PORTLAND, Ore. Scientists have discovered how to fix sleep disturbances in mice with traumatic brain injuries a discovery that could lead to help for hundreds of thousands of people who have long-term and debilitating sleep and wakefulness issues after they suffer concussions.
What scientists found helpful was giving the mice something all humans produce from foods in their normal diets something called branched chain amino acids.
"If further research confirms what this study suggests, we could develop a dietary supplement of these amino acids that could be a viable therapy to help people after a concussion," said Miranda Lim, M.D., Ph.D., a neurologist and sleep medicine specialist at the Portland VA Medical Center and an assistant professor of pulmonary and critical care medicine, neurology and behavioral neuroscience at Oregon Health & Science University. Lim is the first author of the study, published online today in Science Translational Medicine.
Lim performed this research during her sleep medicine fellowship at the University of Pennsylvania. Senior authors on the study are Akiva S. Cohen, Ph.D., a neuroscientist at The Children's Hospital of Philadelphia and Allan I. Pack, M.D., Ph.D., director of the Center for Sleep and Circadian Neurobiology in the Perelman School of Medicine at the University of Pennsylvania.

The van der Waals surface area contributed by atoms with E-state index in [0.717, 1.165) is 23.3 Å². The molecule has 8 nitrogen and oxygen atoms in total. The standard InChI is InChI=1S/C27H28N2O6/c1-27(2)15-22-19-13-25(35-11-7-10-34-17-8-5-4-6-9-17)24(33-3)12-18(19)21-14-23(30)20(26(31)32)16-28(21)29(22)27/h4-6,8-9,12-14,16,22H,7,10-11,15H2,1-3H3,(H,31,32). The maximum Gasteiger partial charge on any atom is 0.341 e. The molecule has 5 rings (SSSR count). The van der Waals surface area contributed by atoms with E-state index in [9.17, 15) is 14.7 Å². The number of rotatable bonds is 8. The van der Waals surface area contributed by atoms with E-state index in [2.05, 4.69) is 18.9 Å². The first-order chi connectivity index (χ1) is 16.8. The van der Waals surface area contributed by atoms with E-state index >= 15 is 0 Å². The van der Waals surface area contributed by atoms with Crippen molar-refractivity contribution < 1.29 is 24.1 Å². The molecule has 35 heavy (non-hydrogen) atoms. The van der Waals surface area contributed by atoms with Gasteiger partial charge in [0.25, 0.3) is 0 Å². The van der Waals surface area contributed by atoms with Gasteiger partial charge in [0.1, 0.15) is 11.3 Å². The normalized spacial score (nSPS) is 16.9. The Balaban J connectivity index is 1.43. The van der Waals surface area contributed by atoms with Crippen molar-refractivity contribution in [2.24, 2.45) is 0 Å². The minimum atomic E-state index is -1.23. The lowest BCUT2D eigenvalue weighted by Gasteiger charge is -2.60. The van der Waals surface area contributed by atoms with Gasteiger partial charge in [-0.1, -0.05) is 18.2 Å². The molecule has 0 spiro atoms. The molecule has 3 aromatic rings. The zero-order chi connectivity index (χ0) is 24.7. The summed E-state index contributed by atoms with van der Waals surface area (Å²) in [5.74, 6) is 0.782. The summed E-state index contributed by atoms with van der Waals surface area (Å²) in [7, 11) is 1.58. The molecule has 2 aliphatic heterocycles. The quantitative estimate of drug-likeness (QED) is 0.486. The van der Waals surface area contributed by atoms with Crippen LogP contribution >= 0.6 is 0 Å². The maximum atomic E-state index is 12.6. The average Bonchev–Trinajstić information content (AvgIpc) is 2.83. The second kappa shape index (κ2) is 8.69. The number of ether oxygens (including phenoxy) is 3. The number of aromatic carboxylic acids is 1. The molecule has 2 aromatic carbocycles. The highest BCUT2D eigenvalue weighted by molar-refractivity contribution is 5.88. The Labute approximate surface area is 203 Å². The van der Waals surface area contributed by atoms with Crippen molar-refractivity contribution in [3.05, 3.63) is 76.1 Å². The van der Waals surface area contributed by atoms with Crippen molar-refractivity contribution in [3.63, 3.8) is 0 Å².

Nearly 2 million people a year in the United States suffer a traumatic brain injury, including concussion, which is considered a mild traumatic brain injury. Sleep disturbances are common in those with TBI; some studies show up to 72 percent of TBI patients including those who've suffered concussions have sleep problems.
Sleep problems impair attention and memory formation in TBI patients, who have a higher rate of functional disability and a higher cost of rehabilitation.
"Sleep disturbances, such as excessive daytime sleepiness and nighttime insomnia, disrupt quality of life a
|Contact: Todd Murphy|
Oregon Health & Science University